Advocate General rejects UK challenge to EU legislation capping bankers’ bonuses


By Anna Beale

In an Opinion delivered today,[1] Advocate General Jääskinen has rejected the UK’s challenge to the provisions in the EU’s “Capital Requirements” legislation (comprising Directive 2013/36/EU and Regulation (EU) No 575/2013) which purport to regulate the amount of bankers’ bonuses and promote greater transparency in relation to remuneration packages.

Directive 2013/36/EU includes a provision imposing a set ratio between fixed remuneration (basic salary), and variable remuneration (bonus) for individuals whose professional activities impact on the risk profile of financial institutions. Such individuals may not be paid a bonus exceeding 100% of their basic salary, which can be increased to 200% if Member States decide to confer this power on shareholders, owners or members of these financial institutions.

Regulation (EU) No 575/2013 requires financial institutions to disclose the ratio outlined in the Directive, and also details of (i) the number of individuals being remunerated over a certain threshold and (ii) the total remuneration of each member of their management body/senior management if this is requested by the Member State or a competent authority.

In case C-507/13 (UK v European Parliament and Council of the European Union), the UK deployed a number of legal arguments in an attempt to annul these provisions.

  •          The UK’s primary argument was that the “fixed ratio” measures could not be adopted using the Treaty provisions concerning the freedom of establishment and the freedom to provide services (Article 53(1) TFEU) as they in fact fall within the realm of social policy and as such within the competence of the Member States. The Advocate General disagreed, noting that the CJEU has already held (in case C-233/94, Germany v Parliament and Council) that measures of this type could be introduced under Article 53(1) TFEU. The variable component of pay could affect the stability of financial institutions operating freely across the EU, and thus its internal financial markets, and as such, the measures in dispute were related to the conditions of access to, and the pursuit of activities of, such financial institutions. Whilst the Advocate General accepted that the determination of pay levels is properly a matter for Member States, he pointed out that fixing the ratio of bonuses to basic salaries does not constitute fixing the level of pay, because there is no limit imposed on the basic salary against which bonuses are pegged.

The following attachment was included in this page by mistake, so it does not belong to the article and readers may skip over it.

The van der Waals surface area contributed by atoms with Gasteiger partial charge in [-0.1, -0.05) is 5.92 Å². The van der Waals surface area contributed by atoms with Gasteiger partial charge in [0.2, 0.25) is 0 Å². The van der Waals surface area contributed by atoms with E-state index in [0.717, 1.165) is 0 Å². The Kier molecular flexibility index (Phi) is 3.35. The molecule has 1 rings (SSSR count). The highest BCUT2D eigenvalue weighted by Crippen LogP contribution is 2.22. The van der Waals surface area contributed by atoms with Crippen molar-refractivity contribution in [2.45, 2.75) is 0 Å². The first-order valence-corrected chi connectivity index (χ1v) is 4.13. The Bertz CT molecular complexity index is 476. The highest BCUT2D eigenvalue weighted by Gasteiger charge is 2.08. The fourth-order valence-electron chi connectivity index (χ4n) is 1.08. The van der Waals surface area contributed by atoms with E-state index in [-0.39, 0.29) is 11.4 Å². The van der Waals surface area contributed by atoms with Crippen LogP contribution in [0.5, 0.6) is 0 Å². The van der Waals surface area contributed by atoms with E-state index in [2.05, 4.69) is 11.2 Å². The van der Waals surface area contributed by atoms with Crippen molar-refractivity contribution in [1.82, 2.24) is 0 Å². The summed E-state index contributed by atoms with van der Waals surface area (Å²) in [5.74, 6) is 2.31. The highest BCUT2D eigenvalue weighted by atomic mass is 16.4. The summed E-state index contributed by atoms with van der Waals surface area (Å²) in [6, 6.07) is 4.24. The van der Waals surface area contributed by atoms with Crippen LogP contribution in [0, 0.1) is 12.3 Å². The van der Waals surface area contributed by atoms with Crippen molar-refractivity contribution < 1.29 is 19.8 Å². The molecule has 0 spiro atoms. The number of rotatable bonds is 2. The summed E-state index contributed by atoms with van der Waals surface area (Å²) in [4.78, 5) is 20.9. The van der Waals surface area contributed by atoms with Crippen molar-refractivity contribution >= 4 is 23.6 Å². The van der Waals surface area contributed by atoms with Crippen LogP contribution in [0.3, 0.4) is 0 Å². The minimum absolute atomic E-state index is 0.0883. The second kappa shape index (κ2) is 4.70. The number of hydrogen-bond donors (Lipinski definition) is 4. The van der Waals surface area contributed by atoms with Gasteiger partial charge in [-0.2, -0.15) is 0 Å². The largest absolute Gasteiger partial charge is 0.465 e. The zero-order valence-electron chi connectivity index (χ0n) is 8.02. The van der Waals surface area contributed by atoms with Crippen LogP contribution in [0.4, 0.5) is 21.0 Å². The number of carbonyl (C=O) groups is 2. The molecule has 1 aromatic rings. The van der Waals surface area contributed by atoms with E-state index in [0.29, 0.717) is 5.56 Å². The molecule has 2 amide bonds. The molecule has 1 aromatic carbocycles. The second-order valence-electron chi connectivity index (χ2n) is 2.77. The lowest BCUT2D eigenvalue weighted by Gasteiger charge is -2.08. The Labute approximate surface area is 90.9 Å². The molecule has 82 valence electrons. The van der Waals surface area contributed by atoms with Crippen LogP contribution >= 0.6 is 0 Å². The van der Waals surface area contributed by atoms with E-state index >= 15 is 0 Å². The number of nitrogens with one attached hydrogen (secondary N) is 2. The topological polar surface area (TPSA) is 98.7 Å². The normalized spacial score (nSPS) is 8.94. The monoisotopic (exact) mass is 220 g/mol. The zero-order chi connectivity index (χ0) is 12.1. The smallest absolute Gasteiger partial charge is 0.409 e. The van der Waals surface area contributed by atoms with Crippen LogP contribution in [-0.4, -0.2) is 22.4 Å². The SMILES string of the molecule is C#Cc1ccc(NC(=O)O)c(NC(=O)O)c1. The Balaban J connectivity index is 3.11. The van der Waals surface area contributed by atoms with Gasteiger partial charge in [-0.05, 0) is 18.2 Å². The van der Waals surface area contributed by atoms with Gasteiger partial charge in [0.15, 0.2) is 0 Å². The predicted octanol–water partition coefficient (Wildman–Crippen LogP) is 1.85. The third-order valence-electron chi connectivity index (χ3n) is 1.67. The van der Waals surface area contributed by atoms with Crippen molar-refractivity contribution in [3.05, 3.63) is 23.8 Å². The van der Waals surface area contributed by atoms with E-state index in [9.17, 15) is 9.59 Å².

•          The UK attacked the provisions relating to disclosure of the total remuneration for each member of the management body/senior management on the basis that they contravened EU data protection law. The Advocate General rejected this challenge, pointing out that the provisions do not require mandatory disclosure, but confer discretionary powers on Member States, the exercise of which would have to take into account EU data protection legislation.
  •          The UK also contended that the principle of legal certainty was violated by the fact that the provisions apply to employment contracts concluded before the Directive came into force. The Advocate General pointed out that the Directive had been published in June 2013, and there had been widespread media coverage, meaning that institutions would have been well aware of these provisions before they took effect at the beginning of 2014.
  •          The UK’s argument that the provisions offended the principles of proportionality and subsidiarity was also rejected, on the basis that the objective of creating a uniform regulatory framework of risk management could not have been better achieved by national governments as opposed to the EU.

The UK’s challenges to certain technical aspects of the legislative package, including the delegation of particular definitional powers to the European Banking Authority, were also rejected.

The Opinion of the Advocate General is not binding upon the Court of Justice, but has persuasive value and is generally regarded as a good indication of the direction of travel, although some commentators have noted that the CJEU disagreed with Advocate General Jääskinen’s Opinion partially upholding the UK’s challenge to the powers conferred on the European Securities and Markets Authority (ESMA) in the short-selling Regulation (Case C-270/12). The Court’s judgment is not expected to be available for several months.

HM Treasury has issued a statement to the effect that it is considering the detail of the Opinion, but also noting that the Opinion itself demolishes the case for the fixed ratio, by demonstrating that the Directive in fact imposes no “cap” on bonuses, because there is no limit on basic salary.[2] This raises the possibility that financial institutions will seek to sidestep the “Credit Requirements” legislation by raising basic salaries, which could in turn lead to further EU consideration of bankers’ remuneration.


[1] Summarised in a Curia press release, to be found here: